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Movie Reviews




Released: 22nd November 1995

Director:Martin Scorsese

Stars: Robert De Niro, Joe Pesci, Sharon Stone

Certificate: 18

Reviewer: Luke Walkley

The De Niro/Scorsese partnership begins another chapter with the 1995 film Casino.De Niro stars as Casino owner Sam ‘Aces’ Rothstein, In an era of over-the-top glitz and glamour, Rothstein is flying high as the front man for the Mobs multi-million dollar Casino in Las Vegas, The Tangiers. To protect their investment they send Aces boyhood friend Nicky Santoro (Joe Pesci) a hot headed, muscle man. It seems to be running perfectly, the combination of Ace’s brains and Nickys brawn keeps them at the top of their game and the money continues to roll in, until Ginger Mckenna (Sharon Stone) becomes part of the equation. Mesmerizing Ace, they eventually marry and he gives her everything she ever dreamed of. However she loses control and her drug and alcohol addiction cause her to come between Sam and Nicky, as well as causing Ace to take numerous risks. Something he has learnt never to do.

The film is an interesting mix of bright lights, dazzling performances and memorable scenes. Casino shows us the cracks behind the glossy exterior of Las Vegas’ five-star lifestyle. You can enjoy the Las Vegas-lifestyle from the comfort of your own home with Spinzwin Casino

Casino creates a fantastic atmosphere from the start, in the opening scene we see Ace climb into a car, only for it to explode seconds later. Starting at the end, Casino back tracks its story across several decades. A clever re-telling of the events that unfolded in Las Vegas is due to the narration of the story by several of the main characters. Nicky (Pesci) and Ace share the majority of the narrating, while smaller characters jump in and out when describing events that affected both Nicky and Rothstein. The interweaving of the dialogue spoken within the scenes and the narration is a perfect example of the subtle ingenuity that Scorsese has created with Casino.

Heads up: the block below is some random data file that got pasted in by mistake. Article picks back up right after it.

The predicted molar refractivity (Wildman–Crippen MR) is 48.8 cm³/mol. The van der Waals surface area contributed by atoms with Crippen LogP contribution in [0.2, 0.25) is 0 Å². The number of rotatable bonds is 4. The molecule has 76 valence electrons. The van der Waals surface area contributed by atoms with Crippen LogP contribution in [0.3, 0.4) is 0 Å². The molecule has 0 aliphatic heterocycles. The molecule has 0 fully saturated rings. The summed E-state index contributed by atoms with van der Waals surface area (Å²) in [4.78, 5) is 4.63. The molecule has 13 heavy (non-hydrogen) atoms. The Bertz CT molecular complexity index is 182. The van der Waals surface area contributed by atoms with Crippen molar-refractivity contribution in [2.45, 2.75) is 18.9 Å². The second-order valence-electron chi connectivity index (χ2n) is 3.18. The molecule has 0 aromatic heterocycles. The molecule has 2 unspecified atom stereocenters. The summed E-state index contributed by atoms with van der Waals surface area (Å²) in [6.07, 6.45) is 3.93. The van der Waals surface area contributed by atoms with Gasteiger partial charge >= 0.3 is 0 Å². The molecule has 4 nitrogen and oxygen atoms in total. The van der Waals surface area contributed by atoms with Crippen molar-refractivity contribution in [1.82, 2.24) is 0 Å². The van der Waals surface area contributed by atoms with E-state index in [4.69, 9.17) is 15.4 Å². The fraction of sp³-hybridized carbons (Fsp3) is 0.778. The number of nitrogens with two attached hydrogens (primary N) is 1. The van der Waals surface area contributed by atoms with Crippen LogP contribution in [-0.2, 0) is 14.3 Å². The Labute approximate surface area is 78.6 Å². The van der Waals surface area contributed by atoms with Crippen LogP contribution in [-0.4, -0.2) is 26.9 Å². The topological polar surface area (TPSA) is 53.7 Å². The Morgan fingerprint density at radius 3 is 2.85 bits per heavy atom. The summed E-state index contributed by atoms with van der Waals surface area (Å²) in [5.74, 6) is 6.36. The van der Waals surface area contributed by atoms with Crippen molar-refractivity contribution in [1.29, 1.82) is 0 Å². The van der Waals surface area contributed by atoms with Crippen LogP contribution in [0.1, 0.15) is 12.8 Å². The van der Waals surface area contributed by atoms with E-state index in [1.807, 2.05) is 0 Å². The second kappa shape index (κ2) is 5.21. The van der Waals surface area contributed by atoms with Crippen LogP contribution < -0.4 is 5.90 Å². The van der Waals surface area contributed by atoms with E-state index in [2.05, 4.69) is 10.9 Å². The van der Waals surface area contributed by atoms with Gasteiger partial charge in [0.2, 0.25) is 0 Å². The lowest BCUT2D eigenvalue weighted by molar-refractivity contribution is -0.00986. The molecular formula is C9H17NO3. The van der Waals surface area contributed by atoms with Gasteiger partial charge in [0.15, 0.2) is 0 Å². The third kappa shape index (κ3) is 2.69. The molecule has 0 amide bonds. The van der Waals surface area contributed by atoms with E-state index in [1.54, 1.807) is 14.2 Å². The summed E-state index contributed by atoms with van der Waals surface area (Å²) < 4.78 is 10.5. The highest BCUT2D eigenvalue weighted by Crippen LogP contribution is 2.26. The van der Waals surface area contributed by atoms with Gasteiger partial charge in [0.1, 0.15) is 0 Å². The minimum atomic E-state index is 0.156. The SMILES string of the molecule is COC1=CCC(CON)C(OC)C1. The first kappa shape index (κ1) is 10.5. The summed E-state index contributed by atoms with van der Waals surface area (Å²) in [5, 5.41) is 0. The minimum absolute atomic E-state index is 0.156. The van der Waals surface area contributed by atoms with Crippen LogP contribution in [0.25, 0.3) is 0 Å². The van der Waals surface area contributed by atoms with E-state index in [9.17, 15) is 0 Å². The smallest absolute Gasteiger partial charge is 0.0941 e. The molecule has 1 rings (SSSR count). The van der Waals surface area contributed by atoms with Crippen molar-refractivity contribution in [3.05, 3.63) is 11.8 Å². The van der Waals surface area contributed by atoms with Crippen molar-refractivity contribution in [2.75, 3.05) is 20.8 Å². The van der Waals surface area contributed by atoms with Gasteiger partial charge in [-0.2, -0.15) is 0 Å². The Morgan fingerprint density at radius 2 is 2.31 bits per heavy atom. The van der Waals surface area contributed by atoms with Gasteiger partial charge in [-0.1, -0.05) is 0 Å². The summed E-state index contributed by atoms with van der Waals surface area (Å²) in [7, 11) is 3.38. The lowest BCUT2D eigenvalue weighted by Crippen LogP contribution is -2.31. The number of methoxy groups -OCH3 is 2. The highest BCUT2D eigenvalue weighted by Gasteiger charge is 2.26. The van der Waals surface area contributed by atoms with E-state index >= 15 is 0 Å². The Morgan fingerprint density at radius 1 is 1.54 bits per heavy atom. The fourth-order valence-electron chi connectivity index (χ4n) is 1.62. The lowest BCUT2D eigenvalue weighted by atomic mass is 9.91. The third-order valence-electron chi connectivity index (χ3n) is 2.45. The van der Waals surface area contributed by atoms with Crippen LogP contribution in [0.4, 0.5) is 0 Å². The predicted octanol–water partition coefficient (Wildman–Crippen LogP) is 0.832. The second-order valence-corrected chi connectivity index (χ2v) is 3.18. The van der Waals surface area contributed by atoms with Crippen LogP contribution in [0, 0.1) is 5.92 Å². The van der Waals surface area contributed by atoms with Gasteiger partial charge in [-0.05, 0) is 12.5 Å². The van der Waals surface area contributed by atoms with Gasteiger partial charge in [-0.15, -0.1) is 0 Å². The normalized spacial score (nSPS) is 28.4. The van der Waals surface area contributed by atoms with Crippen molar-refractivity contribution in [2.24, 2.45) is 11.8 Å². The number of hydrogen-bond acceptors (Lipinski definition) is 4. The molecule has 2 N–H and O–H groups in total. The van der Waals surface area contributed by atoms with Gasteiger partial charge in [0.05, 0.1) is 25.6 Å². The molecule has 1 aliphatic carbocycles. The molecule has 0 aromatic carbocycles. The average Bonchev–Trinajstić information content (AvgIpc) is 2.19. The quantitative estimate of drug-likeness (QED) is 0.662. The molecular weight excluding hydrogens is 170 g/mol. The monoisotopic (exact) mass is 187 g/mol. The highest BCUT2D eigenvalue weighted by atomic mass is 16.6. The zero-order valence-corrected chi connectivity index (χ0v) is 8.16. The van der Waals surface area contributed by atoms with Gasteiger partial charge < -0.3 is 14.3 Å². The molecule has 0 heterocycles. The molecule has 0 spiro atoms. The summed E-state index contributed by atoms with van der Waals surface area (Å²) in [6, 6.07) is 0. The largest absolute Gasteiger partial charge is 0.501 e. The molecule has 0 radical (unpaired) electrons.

While De Niro is as good as ever in his role as Rothstein, it is a rare occasion where one of his performances plays second string to another actors. However, Pesci is even more impressive as Nicky Santoro than he was in a similar role as Tommy De Vito in Goodfellas. He really is the perfect psycho. His ability to ‘lose it’ never ceases to amaze me and it is his mentality that sets up the films, if not some of modern cinemas, most hard-hitting scenes.

I would not use the above description lightly. Any scene that can still cause its viewers to cringe the fourth or fifth time of seeing it deserves a mention. I’m referring to two scenes in particular. Firstly, the ‘pen scene’, while drinking at a club, Ace is told to shove a pen he finds ‘up his ass’ by an arrogant bar-goer. Nicky hearing this, grabs the pen and stabs the man repeatedly in the chest and neck. Gruesome and graphic, but Pesci’s expression is pure acting gold. In the second scene, Nicky is interrogating an Irishman to find out who was behind a bar shooting. An interesting questioning technique is used- Placing the man’s head in a table vice and tightening it until his eye, literally pops out of his head. This scene is one of the few moments that it’s impossible to turn away from yet you know you should.

A special mention must go to Sharon Stone’s performance as Ginger, switching from confident hostess, to shaking drug addict she is perfect as the woman that ruins it all. Her actions and betrayal cause Ace and Nicky to clash and ultimately see their relationship spiral out of control. James Woods cameos as pimp Lester Diamond, the man who Ginger can’t turn her back on despite having everything see dreams of with Ace.

At 178 minutes long its certainly one of the most in depth films you could hope to watch (with the exception ofOnce Upon A Time In America, with a staggering run-time of 220 minutes) However, there are so many details and events within the film, that it never drags. Scorsese never lingers for long on the unnecessary. His eye for perfection from both the cast and the writing creates a fantastic film experience that should be enjoyed by anyone who is a fan of his work, De Niro, or good movies in general.

Casino is a hard-hitting but all the while unbelievably entertaining film. A fantastic concept matched with equally top-class acting gives one of the best films of the 90’s and is perhaps Scorsese most underrated piece of filmmaking. Take a gamble and watch Casino- I bet you can’t help but enjoy it.

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